My guess is that, like most legislation, Speaker Busch already vetted his change in the Nominating Commission for constitutionality with the Attorney General’s Office of Maryland. I just respectfully disagree with your argument that litigation is a solution here.

(Of course, the real problem is that Busch and Miller have instituted one of the most gerrymandered states in the nation. Until the composition of the county delegation changes, apparently, the county school board will remain a pawn of a select few, and not the voters of Anne Arundel County).

Reply Comment #3


@steveholcomb1 Some years ago I checked into that question regarding the legal vetting of the SBNC and was told that if it happened, it didn’t happen in writing. Remember that passing the SBNC was a rush job in 2007. The bill creating it was a slapdash affair that has required numerous AG opinions just to figure out what was originally intended. After failing to locate a written opinion, I asked a General Assembly delegate to request a legal opinion, which she did. The result was a political hack job–an embarrassment for an agency that purports to provide impartial legal advice. Your questions, for example, are much more sophisticated than the questions asked there.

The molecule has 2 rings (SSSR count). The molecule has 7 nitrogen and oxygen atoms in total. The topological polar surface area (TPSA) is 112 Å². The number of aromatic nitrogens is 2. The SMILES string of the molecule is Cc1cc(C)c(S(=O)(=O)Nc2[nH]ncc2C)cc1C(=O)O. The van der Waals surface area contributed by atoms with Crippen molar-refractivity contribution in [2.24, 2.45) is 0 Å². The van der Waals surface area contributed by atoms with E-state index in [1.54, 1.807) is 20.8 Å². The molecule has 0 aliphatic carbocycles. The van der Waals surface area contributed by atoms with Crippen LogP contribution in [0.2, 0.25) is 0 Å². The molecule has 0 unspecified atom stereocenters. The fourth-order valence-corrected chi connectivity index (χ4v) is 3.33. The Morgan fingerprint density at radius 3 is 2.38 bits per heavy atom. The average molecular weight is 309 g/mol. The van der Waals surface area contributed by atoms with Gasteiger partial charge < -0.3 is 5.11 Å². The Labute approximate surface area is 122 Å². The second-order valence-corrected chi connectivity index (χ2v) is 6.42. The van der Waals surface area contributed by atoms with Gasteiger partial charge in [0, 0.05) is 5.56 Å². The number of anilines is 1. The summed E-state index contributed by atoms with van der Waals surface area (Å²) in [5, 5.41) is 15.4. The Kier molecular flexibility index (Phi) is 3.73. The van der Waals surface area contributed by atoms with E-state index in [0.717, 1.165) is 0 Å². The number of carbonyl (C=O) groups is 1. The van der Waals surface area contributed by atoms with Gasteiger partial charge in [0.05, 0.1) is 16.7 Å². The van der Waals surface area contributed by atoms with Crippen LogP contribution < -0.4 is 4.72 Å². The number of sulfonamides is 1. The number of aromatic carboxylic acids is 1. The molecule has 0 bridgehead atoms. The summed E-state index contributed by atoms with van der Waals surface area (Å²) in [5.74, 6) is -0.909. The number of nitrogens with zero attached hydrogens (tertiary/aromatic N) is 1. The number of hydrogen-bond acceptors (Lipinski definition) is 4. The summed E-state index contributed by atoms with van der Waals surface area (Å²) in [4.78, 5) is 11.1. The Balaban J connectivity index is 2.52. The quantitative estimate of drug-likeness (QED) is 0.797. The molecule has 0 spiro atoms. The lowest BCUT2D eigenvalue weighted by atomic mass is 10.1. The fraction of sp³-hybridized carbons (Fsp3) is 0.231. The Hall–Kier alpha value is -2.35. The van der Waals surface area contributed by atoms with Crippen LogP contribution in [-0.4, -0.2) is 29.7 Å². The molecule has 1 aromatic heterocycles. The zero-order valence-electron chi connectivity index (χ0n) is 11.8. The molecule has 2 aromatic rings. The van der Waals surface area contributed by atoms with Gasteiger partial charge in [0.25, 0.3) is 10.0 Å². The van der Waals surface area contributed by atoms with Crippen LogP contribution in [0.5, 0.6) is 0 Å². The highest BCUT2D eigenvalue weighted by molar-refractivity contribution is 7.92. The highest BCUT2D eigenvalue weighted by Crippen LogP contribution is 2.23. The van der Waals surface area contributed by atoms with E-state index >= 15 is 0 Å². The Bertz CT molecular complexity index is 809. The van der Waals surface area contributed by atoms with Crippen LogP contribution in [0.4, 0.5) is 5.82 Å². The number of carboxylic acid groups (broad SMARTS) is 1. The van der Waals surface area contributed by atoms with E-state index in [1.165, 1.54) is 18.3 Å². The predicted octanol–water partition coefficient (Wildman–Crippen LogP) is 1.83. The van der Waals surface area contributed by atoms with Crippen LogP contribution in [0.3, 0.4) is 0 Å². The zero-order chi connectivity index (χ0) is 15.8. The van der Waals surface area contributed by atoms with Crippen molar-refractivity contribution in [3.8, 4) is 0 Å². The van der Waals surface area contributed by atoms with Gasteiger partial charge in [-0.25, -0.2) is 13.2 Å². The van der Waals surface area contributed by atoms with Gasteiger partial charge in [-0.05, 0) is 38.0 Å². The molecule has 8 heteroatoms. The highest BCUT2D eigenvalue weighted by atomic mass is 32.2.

A critical point regarding the case you cite is the date: early 1967. This line of equal protection cases was launched by Reynolds v. Sims (1965), which applied Baker v. Carr (1962) equal protection principles to state government. The court’s position apparently evolved regarding conceptualizing the nature of a school board, and the cases I cited were from later: 1969 and 1990. I agree that a school board is an intermediate case between a strictly administrative agency and a legislative entity created via a constitutional home rule provision. The tendency, as I understand it, has been to treat it more like a county council than, say, a liquor or cemetery board. Alas, my election law textbooks are several decades out of date, so I cannot tell you the present status of the law. But if you’re interested in pursuing this line of cases, I’d recommend a textbook like Election Law by Lowenstein and Hasen.

Cited Legal Cases

Welch v Board of Education of Baltimore County (1979)

A Maryland case finding that the equal protection requirement doesn’t apply to appointed school boards.


Sailors v. Board of Education of Kent County (1967)

A Federal case finding that strict scrutiny doesn’t apply to school boards.

Reynolds v. Sims (1965) (see also Wikipedia entry)

Applies the equal protection requirement to state legislatures.

Avery v. Midland County (1968) (see also Wikipedia entry; this case would have been  more relevant than Reynolds v. Sims to cite in my reply comment above because Reynold v. Sims related to state gov. whereas Avery v. Midland County relates to local gov.)

Applies the equal protection requirement to local governments.

Kramer v Union Free School District No. 15 (1969) (see also Wikipedia entry)

Applies the equal protection requirement to school boards.

Fumarolo v Chicago Board of Education (1990)

Applies the equal protection principle to school boards.